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Reducing Mosquito Populations in
Middletown Maryland

Integrated Pest Management (IPM)


Mosquitoes in Residential Areas in Maryland

In general, most complaints of mosquitoes in residential areas in Maryland are because of tiger mosquitoes. The tiger mosquito is often the principal mosquito pest mainly because it is an aggressive human biter and develops in small water-holding containers commonly found in backyards. This isn't to say that, in some locations, there might be other species of problematic mosquitoes developing in nearby ground pools that are either natural (e.g., flooded woodlands, wetlands, etc.) or artificial (e.g., stormwater basins). The best way of knowing is to sample and identify mosquitoes in places where people are getting bitten, such as in their backyard and nearby bodies, such as stormwater ponds. Knowing if the tiger mosquito is present is usually easy because it's attracted to humans, will land on people, and is easily distinguished by its tiny black and white bodies. 

Source: Paul T. Leisnham  


Associate Chair and Director of Undergraduate Studies,

University of Maryland, Department of Environmental Science and Technology (ENST)


The Asian tiger mosquito

These webpages contain the results of operational research. You will have access to scientific publications, unpublished data, contact information and multiple tools developed during the project.

What is it?
An Asian mosquito with temperate and tropical forms. Worldwide invasive.

Where is it?
Backyards. The immatures grow in small containers, the adults hang on vegetation.

Crouching Tiger, Hidden Trouble: Urban Sources of Aedes albopictus (Diptera: Culicidae) Refractory to Source-Reduction

Is it dangerous?
The adult females are aggressive human biters and can transmit viral diseases.

Isolations of Cache Valley Virus From Aedes albopictus (Diptera: Culicidae) in New Jersey and Evaluation of Its Role as a Regional Arbovirus Vector

This day-biting mosquito is not attracted to light. Find out ways to trap them.

Homeowners need to be involved in mosquito control. Teach by example.

Target hot-spots. Start early with larvicides. Adulticides work in a pinch.

The Bottom Line: Cost (Economics)

Source: New Jersey Agriculture Experiment Station, Rutgers University, 2017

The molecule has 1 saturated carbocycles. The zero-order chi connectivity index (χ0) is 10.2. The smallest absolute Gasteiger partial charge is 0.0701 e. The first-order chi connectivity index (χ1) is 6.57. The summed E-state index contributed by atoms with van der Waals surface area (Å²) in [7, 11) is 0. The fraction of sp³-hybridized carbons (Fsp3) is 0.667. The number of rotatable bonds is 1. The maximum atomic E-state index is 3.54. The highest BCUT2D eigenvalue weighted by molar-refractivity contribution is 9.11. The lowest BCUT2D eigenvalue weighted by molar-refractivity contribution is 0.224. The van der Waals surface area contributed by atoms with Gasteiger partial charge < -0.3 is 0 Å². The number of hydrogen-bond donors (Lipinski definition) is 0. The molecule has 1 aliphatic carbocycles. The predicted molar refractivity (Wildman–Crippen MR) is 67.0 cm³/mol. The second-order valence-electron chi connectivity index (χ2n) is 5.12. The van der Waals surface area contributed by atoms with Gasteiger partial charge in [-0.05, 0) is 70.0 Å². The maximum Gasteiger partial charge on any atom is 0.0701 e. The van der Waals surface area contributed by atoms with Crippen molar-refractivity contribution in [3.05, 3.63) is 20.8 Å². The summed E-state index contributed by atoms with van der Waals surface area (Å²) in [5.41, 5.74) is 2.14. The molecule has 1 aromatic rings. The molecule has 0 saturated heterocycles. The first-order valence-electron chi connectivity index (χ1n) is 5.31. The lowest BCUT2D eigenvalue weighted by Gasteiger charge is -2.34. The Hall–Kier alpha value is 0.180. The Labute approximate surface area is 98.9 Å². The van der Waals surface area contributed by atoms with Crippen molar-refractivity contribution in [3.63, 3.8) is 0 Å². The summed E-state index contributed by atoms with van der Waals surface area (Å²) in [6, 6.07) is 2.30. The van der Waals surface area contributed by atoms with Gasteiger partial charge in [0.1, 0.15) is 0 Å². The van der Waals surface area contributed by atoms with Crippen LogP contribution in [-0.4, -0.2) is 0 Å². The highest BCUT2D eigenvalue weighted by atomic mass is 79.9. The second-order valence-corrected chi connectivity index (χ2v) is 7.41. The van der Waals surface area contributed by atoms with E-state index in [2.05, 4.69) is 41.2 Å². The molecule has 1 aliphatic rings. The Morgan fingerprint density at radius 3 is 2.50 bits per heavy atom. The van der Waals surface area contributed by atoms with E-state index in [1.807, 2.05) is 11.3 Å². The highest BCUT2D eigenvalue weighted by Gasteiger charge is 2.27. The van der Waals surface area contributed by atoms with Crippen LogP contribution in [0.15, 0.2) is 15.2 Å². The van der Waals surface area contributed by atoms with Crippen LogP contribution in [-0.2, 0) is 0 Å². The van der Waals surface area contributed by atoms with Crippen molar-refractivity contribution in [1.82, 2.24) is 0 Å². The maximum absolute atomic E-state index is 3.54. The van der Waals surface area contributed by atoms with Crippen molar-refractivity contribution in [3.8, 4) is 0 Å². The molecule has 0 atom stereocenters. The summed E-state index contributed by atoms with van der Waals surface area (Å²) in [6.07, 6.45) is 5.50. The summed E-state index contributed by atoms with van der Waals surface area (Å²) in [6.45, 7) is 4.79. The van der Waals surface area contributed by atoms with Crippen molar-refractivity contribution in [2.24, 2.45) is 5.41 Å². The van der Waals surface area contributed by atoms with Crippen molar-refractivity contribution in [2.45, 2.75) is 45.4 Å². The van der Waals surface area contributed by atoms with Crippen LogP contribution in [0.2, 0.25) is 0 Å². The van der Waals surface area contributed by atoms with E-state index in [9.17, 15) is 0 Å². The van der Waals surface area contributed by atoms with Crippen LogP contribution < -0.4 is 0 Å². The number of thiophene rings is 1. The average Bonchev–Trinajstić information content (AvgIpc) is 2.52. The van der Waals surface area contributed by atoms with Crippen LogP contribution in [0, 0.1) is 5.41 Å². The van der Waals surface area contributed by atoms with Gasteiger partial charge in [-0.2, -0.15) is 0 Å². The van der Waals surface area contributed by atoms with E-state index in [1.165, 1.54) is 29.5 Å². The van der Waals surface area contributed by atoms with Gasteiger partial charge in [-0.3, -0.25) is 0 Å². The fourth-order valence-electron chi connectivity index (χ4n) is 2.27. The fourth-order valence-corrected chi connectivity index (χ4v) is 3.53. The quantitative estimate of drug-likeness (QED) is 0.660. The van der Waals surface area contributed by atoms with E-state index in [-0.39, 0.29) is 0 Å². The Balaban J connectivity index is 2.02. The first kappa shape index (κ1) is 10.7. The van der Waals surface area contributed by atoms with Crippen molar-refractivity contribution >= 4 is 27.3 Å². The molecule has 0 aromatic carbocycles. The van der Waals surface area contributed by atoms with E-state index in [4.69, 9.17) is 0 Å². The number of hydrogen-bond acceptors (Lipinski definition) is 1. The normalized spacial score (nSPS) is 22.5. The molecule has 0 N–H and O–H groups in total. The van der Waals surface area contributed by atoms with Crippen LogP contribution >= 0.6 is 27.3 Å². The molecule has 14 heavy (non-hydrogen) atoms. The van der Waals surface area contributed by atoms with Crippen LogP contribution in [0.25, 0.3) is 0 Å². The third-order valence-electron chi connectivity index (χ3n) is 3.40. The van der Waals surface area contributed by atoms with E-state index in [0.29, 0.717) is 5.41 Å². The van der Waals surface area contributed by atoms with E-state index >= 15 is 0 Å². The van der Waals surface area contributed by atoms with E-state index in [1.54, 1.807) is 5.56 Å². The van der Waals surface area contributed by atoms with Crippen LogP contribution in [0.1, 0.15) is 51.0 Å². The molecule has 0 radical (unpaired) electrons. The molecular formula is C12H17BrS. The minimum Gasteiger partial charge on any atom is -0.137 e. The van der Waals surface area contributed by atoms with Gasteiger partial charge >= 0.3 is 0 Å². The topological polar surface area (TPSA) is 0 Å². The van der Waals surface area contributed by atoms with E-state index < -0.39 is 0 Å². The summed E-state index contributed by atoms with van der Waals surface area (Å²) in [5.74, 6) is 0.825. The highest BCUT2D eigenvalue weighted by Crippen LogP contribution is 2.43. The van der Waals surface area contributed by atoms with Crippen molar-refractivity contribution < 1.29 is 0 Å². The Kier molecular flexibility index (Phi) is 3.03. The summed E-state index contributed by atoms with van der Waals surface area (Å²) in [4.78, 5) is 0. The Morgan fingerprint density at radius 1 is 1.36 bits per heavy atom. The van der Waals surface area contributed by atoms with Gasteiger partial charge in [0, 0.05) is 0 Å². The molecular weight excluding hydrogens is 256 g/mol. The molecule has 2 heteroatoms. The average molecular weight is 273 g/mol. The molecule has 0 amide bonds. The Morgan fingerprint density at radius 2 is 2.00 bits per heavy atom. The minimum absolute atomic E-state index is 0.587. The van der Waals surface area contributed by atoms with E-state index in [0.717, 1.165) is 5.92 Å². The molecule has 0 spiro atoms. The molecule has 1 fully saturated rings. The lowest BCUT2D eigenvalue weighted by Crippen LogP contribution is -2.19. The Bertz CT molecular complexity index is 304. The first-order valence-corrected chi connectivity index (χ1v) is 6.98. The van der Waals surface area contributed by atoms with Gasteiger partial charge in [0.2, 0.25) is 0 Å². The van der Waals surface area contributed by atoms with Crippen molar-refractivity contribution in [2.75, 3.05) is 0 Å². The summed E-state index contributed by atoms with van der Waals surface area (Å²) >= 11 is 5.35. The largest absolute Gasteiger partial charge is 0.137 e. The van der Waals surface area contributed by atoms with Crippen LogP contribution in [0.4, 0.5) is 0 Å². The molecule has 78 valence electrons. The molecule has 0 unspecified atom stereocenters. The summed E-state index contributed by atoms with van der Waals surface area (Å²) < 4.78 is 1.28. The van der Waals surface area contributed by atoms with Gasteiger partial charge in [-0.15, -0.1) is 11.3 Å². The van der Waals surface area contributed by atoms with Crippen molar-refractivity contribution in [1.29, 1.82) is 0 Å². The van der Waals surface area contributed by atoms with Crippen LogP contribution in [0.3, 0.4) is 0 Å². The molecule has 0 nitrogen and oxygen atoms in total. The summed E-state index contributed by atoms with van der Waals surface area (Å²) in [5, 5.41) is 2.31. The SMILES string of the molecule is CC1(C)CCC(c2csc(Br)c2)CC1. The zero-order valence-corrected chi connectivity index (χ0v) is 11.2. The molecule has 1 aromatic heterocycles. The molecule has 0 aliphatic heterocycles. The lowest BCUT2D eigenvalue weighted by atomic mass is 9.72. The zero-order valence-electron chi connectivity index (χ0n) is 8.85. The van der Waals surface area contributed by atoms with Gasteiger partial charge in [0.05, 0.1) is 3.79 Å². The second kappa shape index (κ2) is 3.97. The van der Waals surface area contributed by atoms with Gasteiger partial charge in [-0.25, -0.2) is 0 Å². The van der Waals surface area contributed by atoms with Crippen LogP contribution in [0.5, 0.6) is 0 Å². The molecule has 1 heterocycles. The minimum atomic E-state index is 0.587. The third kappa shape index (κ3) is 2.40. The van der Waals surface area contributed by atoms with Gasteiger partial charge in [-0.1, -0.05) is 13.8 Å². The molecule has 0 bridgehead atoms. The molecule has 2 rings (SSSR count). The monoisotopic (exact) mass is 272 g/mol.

What You Need to Know About Mosquitos in Maryland

Do mosquitos play a beneficial role in the environment?
Believe it or not, they do. They are an important food source for many predators including dragonflies, fish, birds, and frogs. There are almost 200 species of mosquitos found in North America and 59 of these live in Maryland. Yet only three species pose a real concern because of the diseases they can spread. 


1) This is the Asian tiger mosquito (Aedes albopictus). Note its black and white striped body. It is active during the DAY! It can transmit yellow fever, Zika, dengue, chikungunya, and encephalitis. All they need is a bottle cap full of water that remains stagnant for up to a week to complete their life cycle.


2) This is the yellow fever mosquito (Aedes aegypti). Note its horizontal posture. It is also active during the DAY! It can transmit yellow fever, Zika, dengue, and chikungunya. It also needs only a little bit of water to complete its life cycle. It is another container breeder.


3) This is the common house mosquito (Culex pipiens). Note it is brown rather than black like the other two mosquitos. It is active at NIGHT! It can transmit West Nile virus and encephalitis. It prefers permanent pools of stagnant water to complete its life cycle.

Other important mosquito facts: 

• Only female mosquitos bite.
• Mosquitos hibernate over the winter. Once the temperatures rise above 60°F, they wake up and come out. 
• Mosquitos can be active between April and October. 
• The Asian tiger mosquito has a range of only about 300 feet. However, some mosquitoes can travel up to three miles. 
• Mosquitos find you by sensing movement, infra-red radiation emanating from warm bodies, and carbon dioxide and sweat. 
• Females need blood to help their eggs develop. They can lay up to 300 eggs.

Easy Things You Can Do to Control Mosquitos in Your Yard